As a sports franchise mogul, Brian Wiggins has a ways to go.
But the former Calgary Stampeders receiver has taken the first step.
"I was a couple of dollars short and couldn't afford the Houston Texans," he said with a laugh.
Wiggins, who spent two seasons with the Stamps in the mid 1990s, owns the Houston Energy of the Independent Women's Football League.
"I love football and wanted to stay close to the game," said Wiggins, 40. "A buddy of mine asked me to come coach this women's football team. I was like, 'C'mon dude! Women's football? Is it flag football? Powderpuff?' and he said it was the real thing.
"I went to a practice and was pleasantly surprised, so I ended up coaching, ended up the head coach and fell in love with the girls.
"We've got a lot of awesome athletes, girls that ran track or played basketball, volleyball or softball in college and wanted to continue. We have a few girls that played in the WNBA.
"They're good athletes that don't truly know the game of football, but they love it and play for the love of the game."
He said the level of play is around high school junior varsity in the football-mad state of Texas.
After leaving the Stamps following the 1995 campaign, Wiggins spent a few years with the expansion NFL Carolina Panthers and retired from the game in 1999.
He successfully made the leap to the real world and owns a mortgage company -- First Choice Mortgage .
"I've been truly blessed," said Wiggins.
"I got shocked when I tried to get a job. You're used to making X amount of dollars and don't have a sense of what real life is until you go from the NFL to trying to get a regular job with your degree and resume. I was shocked to find out people wanted to only pay me $40,000 for 12 months when you'd make that in a week in the NFL.
"So I started my own business and it's worked out tremendously. You take the same work ethic you had in football and apply it to business. I started in my own house and now have 20 employees."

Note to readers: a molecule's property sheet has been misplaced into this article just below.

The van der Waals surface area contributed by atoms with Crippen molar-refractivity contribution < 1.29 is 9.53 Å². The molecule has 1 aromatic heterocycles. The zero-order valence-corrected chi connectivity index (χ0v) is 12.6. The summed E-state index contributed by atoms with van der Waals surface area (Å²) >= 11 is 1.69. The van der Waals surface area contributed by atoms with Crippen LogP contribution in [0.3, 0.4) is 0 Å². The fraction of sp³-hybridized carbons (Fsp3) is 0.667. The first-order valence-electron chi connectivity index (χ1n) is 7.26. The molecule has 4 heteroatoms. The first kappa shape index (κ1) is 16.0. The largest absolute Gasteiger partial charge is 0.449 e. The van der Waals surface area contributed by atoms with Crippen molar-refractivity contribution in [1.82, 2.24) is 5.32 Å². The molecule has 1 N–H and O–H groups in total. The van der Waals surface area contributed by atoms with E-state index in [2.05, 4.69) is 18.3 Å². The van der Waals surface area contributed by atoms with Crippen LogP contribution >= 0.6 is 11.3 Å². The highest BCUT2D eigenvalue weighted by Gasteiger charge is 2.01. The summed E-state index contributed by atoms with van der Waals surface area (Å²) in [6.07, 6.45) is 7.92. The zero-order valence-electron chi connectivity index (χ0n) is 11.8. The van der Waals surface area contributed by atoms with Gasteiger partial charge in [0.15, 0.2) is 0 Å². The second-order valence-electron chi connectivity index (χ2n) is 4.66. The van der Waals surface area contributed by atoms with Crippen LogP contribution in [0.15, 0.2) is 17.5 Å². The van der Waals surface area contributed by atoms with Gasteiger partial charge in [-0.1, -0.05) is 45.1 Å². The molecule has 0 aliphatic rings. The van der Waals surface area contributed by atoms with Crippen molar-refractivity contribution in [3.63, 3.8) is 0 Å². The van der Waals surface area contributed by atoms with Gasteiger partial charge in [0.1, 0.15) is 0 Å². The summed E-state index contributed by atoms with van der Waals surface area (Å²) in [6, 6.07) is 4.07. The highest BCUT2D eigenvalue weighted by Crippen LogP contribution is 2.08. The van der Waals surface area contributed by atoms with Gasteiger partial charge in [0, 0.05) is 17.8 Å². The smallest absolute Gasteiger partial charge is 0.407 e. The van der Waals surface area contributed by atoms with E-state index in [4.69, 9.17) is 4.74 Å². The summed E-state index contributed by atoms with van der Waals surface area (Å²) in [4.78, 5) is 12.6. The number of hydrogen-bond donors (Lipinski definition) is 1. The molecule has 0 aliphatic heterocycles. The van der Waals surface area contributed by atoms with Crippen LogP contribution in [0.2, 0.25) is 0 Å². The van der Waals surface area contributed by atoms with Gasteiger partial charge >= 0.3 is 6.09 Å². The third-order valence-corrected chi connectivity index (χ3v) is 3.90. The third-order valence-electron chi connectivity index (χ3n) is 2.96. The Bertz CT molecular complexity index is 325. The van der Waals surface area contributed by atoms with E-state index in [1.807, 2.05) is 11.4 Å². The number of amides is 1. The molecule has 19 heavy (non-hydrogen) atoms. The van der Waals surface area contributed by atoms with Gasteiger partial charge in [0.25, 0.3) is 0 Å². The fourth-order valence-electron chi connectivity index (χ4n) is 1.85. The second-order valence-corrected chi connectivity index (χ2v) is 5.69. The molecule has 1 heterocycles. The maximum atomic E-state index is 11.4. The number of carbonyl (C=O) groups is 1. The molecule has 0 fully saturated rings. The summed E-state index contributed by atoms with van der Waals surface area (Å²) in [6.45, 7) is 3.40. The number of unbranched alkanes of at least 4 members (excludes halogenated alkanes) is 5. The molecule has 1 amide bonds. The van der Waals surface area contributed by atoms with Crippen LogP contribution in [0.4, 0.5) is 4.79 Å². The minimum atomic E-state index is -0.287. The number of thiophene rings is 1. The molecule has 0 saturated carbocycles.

Among those employees is former Saskatchewan Roughriders receiver Don Narcisse, who is a loan officer for Wiggins' company.
As good as the business has been for Wiggins, it's been a tough go of late with the mortgage crisis that's crippled the country's economy.
"We were closing upwards of 30 loans a month, now it's more like 10. Sometimes closer to five than 10," he said.
"But we're gonna ride the wave. A lot of my cohorts have shut their doors, but we're still standing.
"Hopefully, when everything turns around, we'll be fresh on peoples' minds."
At least he has his football team to lift his spirits.
"It's not a big money-maker but something to do in my spare time, but I love it," said Wiggins, whose squad has been to a half-dozen league championships and won the big game three times.
"We have a good time, and they truly appreciate everything you do for them."
Wiggins had a couple of quality seasons with the Stampeders and kept in contact with some of his old teammates, but admitted not traveling to the Stampede City for 10 years.
"I keep saying I'm going to go catch a game, but I've said that every year and time passes and I don't get around to it. The weird thing is I have several friends who I didn't play ball with I stay in contact with," he said.
"I'll get there sooner or later, just get a ticket and sit in the stands."